Antique Chests of Drawers - Early Baroque
In the period of the Restoration in the late seventeenth century most people in England still used old lidded chests for the storage of linen and clothes and chests of drawers as we know them were largely unknown.
In Jacobean times early attempts at making chests of drawers resulted in the development of hybrid mule chests and by the middle of the 17th century these had come to be replaced by the sort of antique chests of drawers that are immediately familar to us today.
Mule chests had lids opening to deep top drawers and Restoration era chests of drawers inherited this tendency to considerable drawer depth.
What distinguishes antique chests of the mid seventeenth century from their forefathers was the great amount of decoration used, greater foreign influences in design trends, and more modern construction techniques.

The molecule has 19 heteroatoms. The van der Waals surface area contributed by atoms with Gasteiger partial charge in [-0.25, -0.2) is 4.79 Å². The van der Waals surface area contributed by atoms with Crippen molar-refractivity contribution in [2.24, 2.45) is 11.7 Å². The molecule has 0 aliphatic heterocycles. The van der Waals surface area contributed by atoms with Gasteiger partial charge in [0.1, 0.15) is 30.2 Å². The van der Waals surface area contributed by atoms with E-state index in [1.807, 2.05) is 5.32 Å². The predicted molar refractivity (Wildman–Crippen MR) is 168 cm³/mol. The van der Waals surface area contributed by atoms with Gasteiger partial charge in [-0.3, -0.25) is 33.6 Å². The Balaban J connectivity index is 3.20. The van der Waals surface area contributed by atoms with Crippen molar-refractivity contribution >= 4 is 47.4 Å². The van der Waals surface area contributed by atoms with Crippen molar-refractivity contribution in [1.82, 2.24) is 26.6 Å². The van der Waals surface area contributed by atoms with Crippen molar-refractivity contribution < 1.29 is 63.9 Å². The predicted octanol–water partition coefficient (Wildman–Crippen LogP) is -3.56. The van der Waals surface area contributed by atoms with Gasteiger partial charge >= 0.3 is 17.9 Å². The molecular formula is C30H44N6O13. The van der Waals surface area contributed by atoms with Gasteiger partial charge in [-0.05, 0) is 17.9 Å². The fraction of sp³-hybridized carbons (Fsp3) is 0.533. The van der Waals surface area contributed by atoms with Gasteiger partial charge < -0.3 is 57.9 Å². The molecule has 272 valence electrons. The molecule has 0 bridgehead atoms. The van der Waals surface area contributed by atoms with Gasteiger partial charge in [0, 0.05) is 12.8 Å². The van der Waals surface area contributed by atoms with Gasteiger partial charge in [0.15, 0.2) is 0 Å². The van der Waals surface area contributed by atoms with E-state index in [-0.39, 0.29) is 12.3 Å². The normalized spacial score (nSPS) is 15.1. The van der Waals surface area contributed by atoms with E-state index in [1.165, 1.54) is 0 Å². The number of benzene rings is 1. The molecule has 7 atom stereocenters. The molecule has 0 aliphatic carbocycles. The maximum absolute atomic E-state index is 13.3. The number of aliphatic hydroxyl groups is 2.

Often very decorative geometrical patterns and architectural, boldly protruding, mouldings were used.
While some chests of drawers still had panelled sides, as the Restoration era progressed, case construction became more prevalent.
A "carcase", or the body of the piece, usually from oak or pine, was put together with dovetail joints and then veneered in walnut.
Oak Chest with mother of pearl.
Once this was done marquetry was often applied to the veneer. Mixing different kinds of wood, of different colors, allowed for exquisite pictures and patterns to be created in the veneer.
In mid 17th century England very decorative marquetry, in a wide variety of woods and derived from Dutch knowhow, was used, with sprays of tulips and carnations being typical motifs. In the later part of the seventeenth century marquetry decoration tended to more arabesque form with endive and seaweed patterns and wood choice became more selective.